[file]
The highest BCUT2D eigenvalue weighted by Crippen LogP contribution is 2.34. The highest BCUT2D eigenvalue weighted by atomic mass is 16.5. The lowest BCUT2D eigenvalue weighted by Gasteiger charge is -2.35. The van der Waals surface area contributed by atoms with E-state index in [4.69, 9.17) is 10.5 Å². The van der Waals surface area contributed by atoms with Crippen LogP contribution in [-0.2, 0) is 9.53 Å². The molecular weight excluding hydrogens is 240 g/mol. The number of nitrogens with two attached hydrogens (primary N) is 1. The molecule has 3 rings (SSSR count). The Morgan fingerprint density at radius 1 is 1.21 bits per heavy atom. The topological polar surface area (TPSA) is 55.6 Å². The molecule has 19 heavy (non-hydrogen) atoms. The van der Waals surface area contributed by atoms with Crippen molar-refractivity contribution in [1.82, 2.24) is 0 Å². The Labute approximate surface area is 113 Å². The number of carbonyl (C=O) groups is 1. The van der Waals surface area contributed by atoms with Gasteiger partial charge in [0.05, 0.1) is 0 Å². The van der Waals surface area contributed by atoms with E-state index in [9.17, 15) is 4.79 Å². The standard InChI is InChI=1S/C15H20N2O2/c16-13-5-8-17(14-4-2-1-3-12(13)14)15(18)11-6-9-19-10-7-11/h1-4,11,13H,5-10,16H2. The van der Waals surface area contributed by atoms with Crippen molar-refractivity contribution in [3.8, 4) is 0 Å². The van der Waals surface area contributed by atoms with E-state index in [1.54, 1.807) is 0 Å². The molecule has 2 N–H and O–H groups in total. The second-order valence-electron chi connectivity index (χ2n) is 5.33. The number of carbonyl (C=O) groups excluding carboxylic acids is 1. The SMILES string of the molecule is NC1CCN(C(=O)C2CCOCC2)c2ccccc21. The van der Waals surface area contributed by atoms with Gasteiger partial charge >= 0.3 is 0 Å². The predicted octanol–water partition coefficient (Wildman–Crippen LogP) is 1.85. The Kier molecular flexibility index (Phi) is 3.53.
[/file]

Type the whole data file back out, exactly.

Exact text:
The highest BCUT2D eigenvalue weighted by Crippen LogP contribution is 2.34. The highest BCUT2D eigenvalue weighted by atomic mass is 16.5. The lowest BCUT2D eigenvalue weighted by Gasteiger charge is -2.35. The van der Waals surface area contributed by atoms with E-state index in [4.69, 9.17) is 10.5 Å². The van der Waals surface area contributed by atoms with Crippen LogP contribution in [-0.2, 0) is 9.53 Å². The molecular weight excluding hydrogens is 240 g/mol. The number of nitrogens with two attached hydrogens (primary N) is 1. The molecule has 3 rings (SSSR count). The Morgan fingerprint density at radius 1 is 1.21 bits per heavy atom. The topological polar surface area (TPSA) is 55.6 Å². The molecule has 19 heavy (non-hydrogen) atoms. The van der Waals surface area contributed by atoms with Crippen molar-refractivity contribution in [1.82, 2.24) is 0 Å². The Labute approximate surface area is 113 Å². The number of carbonyl (C=O) groups is 1. The van der Waals surface area contributed by atoms with Gasteiger partial charge in [0.05, 0.1) is 0 Å². The van der Waals surface area contributed by atoms with E-state index in [9.17, 15) is 4.79 Å². The standard InChI is InChI=1S/C15H20N2O2/c16-13-5-8-17(14-4-2-1-3-12(13)14)15(18)11-6-9-19-10-7-11/h1-4,11,13H,5-10,16H2. The van der Waals surface area contributed by atoms with Crippen molar-refractivity contribution in [3.8, 4) is 0 Å². The van der Waals surface area contributed by atoms with E-state index in [1.54, 1.807) is 0 Å². The molecule has 2 N–H and O–H groups in total. The second-order valence-electron chi connectivity index (χ2n) is 5.33. The number of carbonyl (C=O) groups excluding carboxylic acids is 1. The SMILES string of the molecule is NC1CCN(C(=O)C2CCOCC2)c2ccccc21. The van der Waals surface area contributed by atoms with Gasteiger partial charge >= 0.3 is 0 Å². The predicted octanol–water partition coefficient (Wildman–Crippen LogP) is 1.85. The Kier molecular flexibility index (Phi) is 3.53.